Based on Lucayan names for the islands, Granberry & Vescelius argue for two origins of colonization; one from Hispaniola to the Turks and Caicos Islands through Mayaguana and Acklins and Crooked Islands to Long Island and the Great and Little Exuma Islands, and another from Cuba through Great Inagua Island, Little Inagua Island and Ragged Island to Long Island and the Exumas. Granberry & Vescelius (2004) also state that around 1200 the Turks and Caicos Islands were resettled from Hispaniola and were thereafter part of the Classical Taino culture and language area, and no longer Lucayan.

Unfortunately, the Lucayan culture was technologically unsophisticated when compared to European society. So when the Spaniards arrived, they quickly conquered these peaceful people. Using the Lucayans as miners and pearl-divers in a de facto slave system, the new arrivals worked many of them death. Others were killed outright for sport. Still others committed suicide or died from acute depression. Many died from European diseases for which they had no immunity. Within a single generation of Columbus’s landing, the Turks and Caicos Islands were stripped of their population. Few written records of this civilization ever existed. Consequently, archaeology is our most important tool in studying these extinct people.

Archaeology of the Lucayans in the Caicos Islands

In the mid 1970s, anthropologist Shaun Sullivan conducted a pioneering survey of Middle Caicos. He found remains of a ball court, an indication of substantial and sophisticated long term habitation. Following up on Sullivan’s work, Dr. William Keegan at the Florida Museum of Natural History in Gainesville, Florida, has excavated in the Turks and Caicos Islands for more than two decades. His excavation of a site on Grand Turk revealed the earliest known settlement in the Bahamian chain.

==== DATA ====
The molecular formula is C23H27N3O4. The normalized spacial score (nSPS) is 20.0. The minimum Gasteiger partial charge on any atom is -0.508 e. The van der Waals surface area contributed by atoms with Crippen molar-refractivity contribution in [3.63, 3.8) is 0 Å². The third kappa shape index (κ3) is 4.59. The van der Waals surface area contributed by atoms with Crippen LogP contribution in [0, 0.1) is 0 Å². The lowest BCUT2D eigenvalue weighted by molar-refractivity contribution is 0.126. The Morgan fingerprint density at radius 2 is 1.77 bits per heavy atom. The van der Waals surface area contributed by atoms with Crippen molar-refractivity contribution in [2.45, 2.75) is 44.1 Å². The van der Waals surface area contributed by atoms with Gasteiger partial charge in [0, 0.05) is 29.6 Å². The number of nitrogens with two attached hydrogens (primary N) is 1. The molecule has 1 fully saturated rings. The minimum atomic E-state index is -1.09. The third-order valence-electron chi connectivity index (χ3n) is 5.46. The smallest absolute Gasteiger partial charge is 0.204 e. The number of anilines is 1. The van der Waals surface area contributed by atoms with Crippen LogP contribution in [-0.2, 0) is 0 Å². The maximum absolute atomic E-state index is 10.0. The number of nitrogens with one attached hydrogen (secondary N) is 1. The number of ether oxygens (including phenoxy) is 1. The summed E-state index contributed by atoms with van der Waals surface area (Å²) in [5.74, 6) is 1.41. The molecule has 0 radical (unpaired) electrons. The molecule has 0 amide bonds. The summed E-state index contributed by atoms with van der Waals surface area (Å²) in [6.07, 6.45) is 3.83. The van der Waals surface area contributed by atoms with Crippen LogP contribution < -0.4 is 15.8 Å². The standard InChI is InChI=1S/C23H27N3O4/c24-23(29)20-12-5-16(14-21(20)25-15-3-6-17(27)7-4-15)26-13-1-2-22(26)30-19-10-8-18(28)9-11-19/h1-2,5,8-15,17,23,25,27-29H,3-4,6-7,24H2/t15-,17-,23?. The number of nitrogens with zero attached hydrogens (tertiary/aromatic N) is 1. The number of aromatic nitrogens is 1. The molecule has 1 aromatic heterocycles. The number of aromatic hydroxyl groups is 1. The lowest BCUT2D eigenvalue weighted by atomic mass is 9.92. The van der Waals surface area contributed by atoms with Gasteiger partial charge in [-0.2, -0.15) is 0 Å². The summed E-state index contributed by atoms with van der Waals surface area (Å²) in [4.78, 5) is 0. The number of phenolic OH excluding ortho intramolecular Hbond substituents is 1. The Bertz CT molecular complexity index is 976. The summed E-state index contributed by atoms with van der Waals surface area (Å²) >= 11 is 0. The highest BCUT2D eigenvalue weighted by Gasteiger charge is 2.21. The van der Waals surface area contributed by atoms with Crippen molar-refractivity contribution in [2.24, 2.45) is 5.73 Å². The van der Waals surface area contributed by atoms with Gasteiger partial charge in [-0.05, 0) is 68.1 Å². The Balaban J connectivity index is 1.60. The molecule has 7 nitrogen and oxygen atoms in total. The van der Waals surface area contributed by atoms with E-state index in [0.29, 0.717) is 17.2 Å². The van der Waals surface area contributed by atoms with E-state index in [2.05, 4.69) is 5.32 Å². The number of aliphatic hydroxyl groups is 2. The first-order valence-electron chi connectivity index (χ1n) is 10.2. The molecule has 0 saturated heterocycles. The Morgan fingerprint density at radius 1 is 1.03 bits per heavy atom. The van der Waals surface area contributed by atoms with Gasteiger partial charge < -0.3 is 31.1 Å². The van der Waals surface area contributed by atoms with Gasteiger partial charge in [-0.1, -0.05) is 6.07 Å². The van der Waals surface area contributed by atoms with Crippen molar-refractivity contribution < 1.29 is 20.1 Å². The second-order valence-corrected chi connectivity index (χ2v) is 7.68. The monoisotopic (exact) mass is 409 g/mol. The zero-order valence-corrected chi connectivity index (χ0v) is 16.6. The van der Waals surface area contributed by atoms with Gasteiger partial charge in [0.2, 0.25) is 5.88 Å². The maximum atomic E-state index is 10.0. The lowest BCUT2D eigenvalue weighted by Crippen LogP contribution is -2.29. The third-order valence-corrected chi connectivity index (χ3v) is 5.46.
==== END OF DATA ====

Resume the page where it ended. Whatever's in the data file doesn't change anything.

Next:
Lucayan paddle|55
Lucayan paddle found on Grand Turk

In 1996, Captain Bob Gascoine was working in a mangrove swamp at North Creek on Grand Turk. Suddenly his propeller struck a submerged object. Curious, the Captain investigated the sound and found he had run over an odd reddish stick poking out the mud. An amateur archaeologist, Gascoine recognized that this was not stick but a Lucayan canoe paddle. He hastily summoned the Museum and the paddle was removed to a stable environment.

The only other such existing paddle was found in the Bahamas in 1912. The paddle originally went to the Heye Museum in New York. The Heye collected only American Indian artifacts. In the last few years the Smithsonian has absorbed the Heye and that collection will be the nucleus of a new branch of the Smithsonian, the Museum of the American Indian. The paddle found on Grand Turk has been dated to between AD 995 and 1235. It completed conservation in Ship’s of Discovery’s Texas lab and is installed in a special exhibit at the Turks & Caicos National Museum.

Further reading on Lucayan Tainos:

  • For a picture of the only other Lucayan Taino canoe paddle ever found (now housed at the Smithsonian), see: “Clues to Lucayans History on Samana” in National Geographic, November 1996 (Vol. 170, No. 5).
  • The People who Discovered Columbus by William Keegan. University of Florida Press, 1992. ISBN 0-8130-1137-X
  • Columbus and the Golden World of the Island Arawarks by D. J. R. Walker. Ian Randle Publishers, Kingston, Jamaica, 1992.
  • Pre-Columbian Archaeology of the Turks and Caicos Islands by William F. Keegan, Caribbean Archaeology, Florida Museum of Natural History
  • A History of the Bahamas by Michael Craton, San Salvador Press, 1986. ISBN 0-9692568-0-9
  •  Languages of the Pre-Columbian Antilles by Julian Granberry and  Gary S. Vescelius. The University of Alabama Press, 2004. ISBN 0-8173-5123-X